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Vogt–Koyanagi–Harada disease masquerading as a lymphoproliferative process of the uvea
  1. Ramanath Bhandari1,
  2. Mark Dacey2,
  3. Shulamit Schwartz3,
  4. Jeffrey Olson1,
  5. Hugo Quiroz-Mercado3,
  6. Naresh Mandava1,
  7. Scott C N Oliver1
  1. 1Department of Ophthalmology, Rocky Mountain Lions Eye Institute, University of Colorado, Aurora, Colorado, USA
  2. 2Colorado Retina Associates, Denver, Colorado, USA
  3. 3Department of Ophthalmology, Denver Health Medical Center, University of Colorado, Denver, Colorado, USA
  1. Correspondence to Dr Scott C N Oliver, Department of Ophthalmology, Rocky Mountain Lions Eye Institute, University of Colorado, 1675 Aurora Court, F731, Aurora CO, 80045, USA; scott.oliver{at}ucdenver.edu

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Case report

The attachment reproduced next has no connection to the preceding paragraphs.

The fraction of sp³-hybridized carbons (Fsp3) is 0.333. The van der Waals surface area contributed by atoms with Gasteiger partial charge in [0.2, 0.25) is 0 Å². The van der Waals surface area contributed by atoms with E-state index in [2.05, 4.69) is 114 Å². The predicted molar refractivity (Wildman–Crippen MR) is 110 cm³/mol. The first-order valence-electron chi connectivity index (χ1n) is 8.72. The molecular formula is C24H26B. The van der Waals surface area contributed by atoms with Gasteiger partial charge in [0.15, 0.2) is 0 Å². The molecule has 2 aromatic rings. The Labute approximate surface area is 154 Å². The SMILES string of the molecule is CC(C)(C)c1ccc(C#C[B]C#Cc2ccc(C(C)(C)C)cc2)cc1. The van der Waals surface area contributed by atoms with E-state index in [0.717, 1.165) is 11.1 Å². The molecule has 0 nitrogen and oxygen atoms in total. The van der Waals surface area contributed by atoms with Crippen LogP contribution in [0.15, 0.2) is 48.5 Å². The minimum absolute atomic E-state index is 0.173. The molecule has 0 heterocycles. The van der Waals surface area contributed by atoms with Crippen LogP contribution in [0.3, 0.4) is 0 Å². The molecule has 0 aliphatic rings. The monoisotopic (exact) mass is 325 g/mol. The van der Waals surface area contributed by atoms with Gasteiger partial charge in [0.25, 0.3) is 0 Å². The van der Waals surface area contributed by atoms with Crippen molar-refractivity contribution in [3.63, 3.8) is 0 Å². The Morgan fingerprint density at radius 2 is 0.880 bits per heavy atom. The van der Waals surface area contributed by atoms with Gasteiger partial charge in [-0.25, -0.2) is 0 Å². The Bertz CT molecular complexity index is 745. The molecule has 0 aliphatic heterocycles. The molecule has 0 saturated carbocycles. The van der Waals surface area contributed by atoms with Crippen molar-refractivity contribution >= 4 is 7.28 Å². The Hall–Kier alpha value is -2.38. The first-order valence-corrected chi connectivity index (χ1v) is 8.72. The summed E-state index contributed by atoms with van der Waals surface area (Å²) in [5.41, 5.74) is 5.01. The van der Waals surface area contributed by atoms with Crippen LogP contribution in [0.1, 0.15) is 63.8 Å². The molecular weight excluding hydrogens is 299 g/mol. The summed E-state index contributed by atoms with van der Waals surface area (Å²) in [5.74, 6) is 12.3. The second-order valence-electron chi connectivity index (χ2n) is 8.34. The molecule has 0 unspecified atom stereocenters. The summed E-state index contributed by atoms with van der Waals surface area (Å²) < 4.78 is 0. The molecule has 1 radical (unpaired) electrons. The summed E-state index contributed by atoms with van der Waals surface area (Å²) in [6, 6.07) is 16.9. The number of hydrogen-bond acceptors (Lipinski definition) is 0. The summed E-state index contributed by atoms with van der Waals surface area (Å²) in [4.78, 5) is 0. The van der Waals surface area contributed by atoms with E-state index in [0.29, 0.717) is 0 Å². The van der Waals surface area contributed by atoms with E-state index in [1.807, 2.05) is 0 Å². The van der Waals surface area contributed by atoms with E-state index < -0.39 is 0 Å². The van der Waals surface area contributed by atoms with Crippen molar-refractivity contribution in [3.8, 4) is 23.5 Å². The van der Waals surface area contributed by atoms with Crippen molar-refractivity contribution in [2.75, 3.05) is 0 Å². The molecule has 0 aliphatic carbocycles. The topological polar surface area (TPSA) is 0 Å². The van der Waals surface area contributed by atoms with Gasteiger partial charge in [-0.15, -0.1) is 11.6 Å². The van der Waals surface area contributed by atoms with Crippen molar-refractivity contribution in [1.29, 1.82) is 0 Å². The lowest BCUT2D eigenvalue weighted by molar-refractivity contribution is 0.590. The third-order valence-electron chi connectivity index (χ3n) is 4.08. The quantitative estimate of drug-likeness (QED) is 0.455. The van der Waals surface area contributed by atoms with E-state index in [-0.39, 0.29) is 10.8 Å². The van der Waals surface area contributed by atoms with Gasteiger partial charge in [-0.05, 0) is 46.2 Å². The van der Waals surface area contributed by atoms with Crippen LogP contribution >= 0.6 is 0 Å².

A 57-year-old man of Dutch-Indonesian ancestry presented with a 1-month history of bilateral iritis, optic nerve head swelling and decreased vision. He was initially seen by his local ophthalmologist and was treated with prednisolone acetate 1% drops with no improvement, and transferred to our tertiary care institution. On presentation, the patient had an acuity of 20/60 bilaterally with no evidence of anterior chamber inflammation and normal angle structures. On dilated exam, no vitritis was evident; however, optic nerve head swelling and a diffuse bilateral choroidal infiltrate with choroidal folds but without serous retinal detachment was present (figure 1A). Extra ocular symptoms included meningismus and tinitus. Serum testing was negative for cryptococcal antigen, rapid plasma reagin (RPR), human immunodeficiency virus (HIV), bartonella IgM/IgG, quantiferon gold tuberculosis and polymerase chain reaction (PCR) for herpes simplex (HSV), herpes zoster (HZV), and cytomegalovirus (CMV). Serum lysozyme and angiotensin converting enzyme (ACE) levels were normal. The lumbar puncture revealed elevated cerebrospinal fluid (CSF) protein (88 mg/dL), normal glucose and CSF lymphocytosis (253 nucleated cells with 94% lymphocytes) with normal flow cytometry. B-scan ultrasound revealed bilateral diffuse choroidal infiltrates most prominent near the ciliary body (figure 1B). The circumferential infiltrate, the choroidal folds and the lack of serous retinal detachment were suspicious for a lymphoproliferative process of the uvea. However, the infiltrate was bilateral and the human leukocyte antigen (HLA) typing revealed HLA-DRB104 which has been associated with Vogt–Koyanagi–Harada (VKH) disease. The patient was then treated with 1 g intravenous methylprednisolone q day for 3 days with a marked decrease in the circumferential infiltrate and diffuse choroidal thickening …

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